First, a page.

Few other artistic organisations and cultural institutions were as lucky. Despite many in the music, entertainment and creative industries sounding the alarm throughout the Covid crisis, they received little in this week’s federal budget. At just an additional $304.7 million, the entire arts and entertainment sector received well under what the government is spending to increase Australia’s onshore detention capacity, including the use of Christmas Island.

You would not know it from listening to many of our politicians, but Australians attend more arts events than large sports events. More Australians create arts than play organised sport.

(AAP Image/Lukas Coch)

Some MPs’ desperate attempts to be associated with the footie, or the Sharkies, blind us to these facts.

A better understanding of how we benefit from arts and culture is important. As a nation it gives us social cohesion, togetherness, understanding of others and understanding of the world around us. Happiness.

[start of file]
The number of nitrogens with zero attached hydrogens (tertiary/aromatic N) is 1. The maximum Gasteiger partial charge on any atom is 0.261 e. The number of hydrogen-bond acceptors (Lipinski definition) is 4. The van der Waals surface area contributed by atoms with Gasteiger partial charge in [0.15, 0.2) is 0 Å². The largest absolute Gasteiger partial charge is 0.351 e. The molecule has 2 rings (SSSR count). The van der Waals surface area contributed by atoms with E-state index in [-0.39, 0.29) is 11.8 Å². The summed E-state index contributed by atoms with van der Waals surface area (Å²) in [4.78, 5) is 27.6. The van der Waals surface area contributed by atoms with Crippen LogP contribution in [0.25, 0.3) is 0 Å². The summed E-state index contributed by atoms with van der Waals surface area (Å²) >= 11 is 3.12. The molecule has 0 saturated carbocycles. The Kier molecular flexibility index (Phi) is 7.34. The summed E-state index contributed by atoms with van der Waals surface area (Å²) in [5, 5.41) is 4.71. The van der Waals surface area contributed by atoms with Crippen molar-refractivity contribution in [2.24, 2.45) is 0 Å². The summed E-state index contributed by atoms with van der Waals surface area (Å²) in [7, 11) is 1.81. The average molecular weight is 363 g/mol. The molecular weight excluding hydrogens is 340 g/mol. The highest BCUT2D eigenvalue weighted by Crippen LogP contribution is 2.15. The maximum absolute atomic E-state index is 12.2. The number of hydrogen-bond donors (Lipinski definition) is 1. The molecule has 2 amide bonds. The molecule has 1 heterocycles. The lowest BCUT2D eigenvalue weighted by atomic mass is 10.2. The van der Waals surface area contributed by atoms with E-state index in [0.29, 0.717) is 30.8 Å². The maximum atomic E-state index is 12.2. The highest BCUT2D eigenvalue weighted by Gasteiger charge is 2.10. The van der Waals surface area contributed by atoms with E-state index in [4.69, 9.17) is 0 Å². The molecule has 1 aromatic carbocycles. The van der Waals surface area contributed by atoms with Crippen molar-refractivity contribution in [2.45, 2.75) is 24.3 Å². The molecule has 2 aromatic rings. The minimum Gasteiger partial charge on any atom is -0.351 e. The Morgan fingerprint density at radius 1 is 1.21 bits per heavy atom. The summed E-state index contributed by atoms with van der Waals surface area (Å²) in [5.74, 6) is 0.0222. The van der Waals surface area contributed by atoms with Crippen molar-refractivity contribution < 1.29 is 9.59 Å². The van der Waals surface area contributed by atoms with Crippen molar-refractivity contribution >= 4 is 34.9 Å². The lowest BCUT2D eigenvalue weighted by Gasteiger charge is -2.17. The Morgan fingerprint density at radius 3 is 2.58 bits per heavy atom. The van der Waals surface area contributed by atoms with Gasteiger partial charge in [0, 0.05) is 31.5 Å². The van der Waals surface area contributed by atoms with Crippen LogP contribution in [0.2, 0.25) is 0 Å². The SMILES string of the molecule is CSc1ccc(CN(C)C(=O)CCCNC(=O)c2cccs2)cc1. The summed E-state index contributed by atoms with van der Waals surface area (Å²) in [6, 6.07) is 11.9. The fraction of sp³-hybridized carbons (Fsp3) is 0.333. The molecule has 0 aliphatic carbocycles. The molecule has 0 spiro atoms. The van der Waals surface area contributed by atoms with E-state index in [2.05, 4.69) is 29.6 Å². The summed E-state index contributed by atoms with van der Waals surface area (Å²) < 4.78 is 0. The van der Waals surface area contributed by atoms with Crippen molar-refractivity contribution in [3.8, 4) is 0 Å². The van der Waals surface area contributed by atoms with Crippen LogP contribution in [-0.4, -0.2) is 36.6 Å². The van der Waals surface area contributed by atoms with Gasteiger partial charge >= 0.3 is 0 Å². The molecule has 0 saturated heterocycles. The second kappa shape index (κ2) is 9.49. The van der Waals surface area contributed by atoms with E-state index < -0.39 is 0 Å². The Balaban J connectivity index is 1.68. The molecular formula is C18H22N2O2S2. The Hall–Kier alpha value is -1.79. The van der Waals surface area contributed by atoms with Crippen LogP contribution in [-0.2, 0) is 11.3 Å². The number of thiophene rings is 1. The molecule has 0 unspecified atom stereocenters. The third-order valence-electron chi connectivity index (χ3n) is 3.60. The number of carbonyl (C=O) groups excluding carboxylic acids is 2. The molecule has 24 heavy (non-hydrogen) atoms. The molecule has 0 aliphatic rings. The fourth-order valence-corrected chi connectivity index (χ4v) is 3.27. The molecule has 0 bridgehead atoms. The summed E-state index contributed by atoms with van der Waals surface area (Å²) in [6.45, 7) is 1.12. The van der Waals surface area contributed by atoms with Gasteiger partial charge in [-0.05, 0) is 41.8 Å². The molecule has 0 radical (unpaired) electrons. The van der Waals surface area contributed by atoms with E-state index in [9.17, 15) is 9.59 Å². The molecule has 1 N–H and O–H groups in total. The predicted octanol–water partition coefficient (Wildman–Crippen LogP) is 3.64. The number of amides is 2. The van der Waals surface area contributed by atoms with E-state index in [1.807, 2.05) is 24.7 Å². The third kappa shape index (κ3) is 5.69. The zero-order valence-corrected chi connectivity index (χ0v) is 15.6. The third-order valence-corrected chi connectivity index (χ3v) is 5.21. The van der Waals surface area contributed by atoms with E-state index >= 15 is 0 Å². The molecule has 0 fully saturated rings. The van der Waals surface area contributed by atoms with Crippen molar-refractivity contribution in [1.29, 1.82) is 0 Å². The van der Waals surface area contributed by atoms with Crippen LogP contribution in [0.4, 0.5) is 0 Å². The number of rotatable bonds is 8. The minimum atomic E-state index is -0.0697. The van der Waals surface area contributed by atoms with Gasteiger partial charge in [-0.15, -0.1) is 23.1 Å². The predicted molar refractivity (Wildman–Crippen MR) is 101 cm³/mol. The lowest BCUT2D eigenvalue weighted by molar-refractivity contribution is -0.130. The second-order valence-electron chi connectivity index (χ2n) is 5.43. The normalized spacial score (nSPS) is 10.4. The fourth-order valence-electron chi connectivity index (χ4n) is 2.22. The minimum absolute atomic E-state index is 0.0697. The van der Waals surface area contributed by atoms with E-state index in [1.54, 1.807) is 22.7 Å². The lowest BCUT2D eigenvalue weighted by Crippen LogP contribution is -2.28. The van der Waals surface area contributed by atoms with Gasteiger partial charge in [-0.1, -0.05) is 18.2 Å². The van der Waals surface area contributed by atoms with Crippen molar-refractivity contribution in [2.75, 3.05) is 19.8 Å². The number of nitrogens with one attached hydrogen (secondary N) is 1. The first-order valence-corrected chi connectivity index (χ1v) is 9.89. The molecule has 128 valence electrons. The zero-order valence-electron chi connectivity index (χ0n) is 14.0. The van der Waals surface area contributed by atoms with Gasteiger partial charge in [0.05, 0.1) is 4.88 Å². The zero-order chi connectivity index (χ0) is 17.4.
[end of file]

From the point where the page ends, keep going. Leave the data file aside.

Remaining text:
However, even if political leaders will not speak of such things in relation to art, we should at least be able to agree on some arts industry economic facts.

Despite contributing $14.7 billion to GDP annually, the economic importance of the arts plays 10th fiddle to industries like construction or resource extraction.

The arts and entertainment sector employs 193,000 Australians – more than the entire finance sector and four times as many as coal mining. Research conducted during the height of the pandemic shows only 7 per cent of Australians correctly identified that the arts and entertainment sector employed significantly more Australians than coal mining. Employment in the arts sector is also comprised of an even mix of men and women, which sets it apart from the male-dominated industries of mining and construction.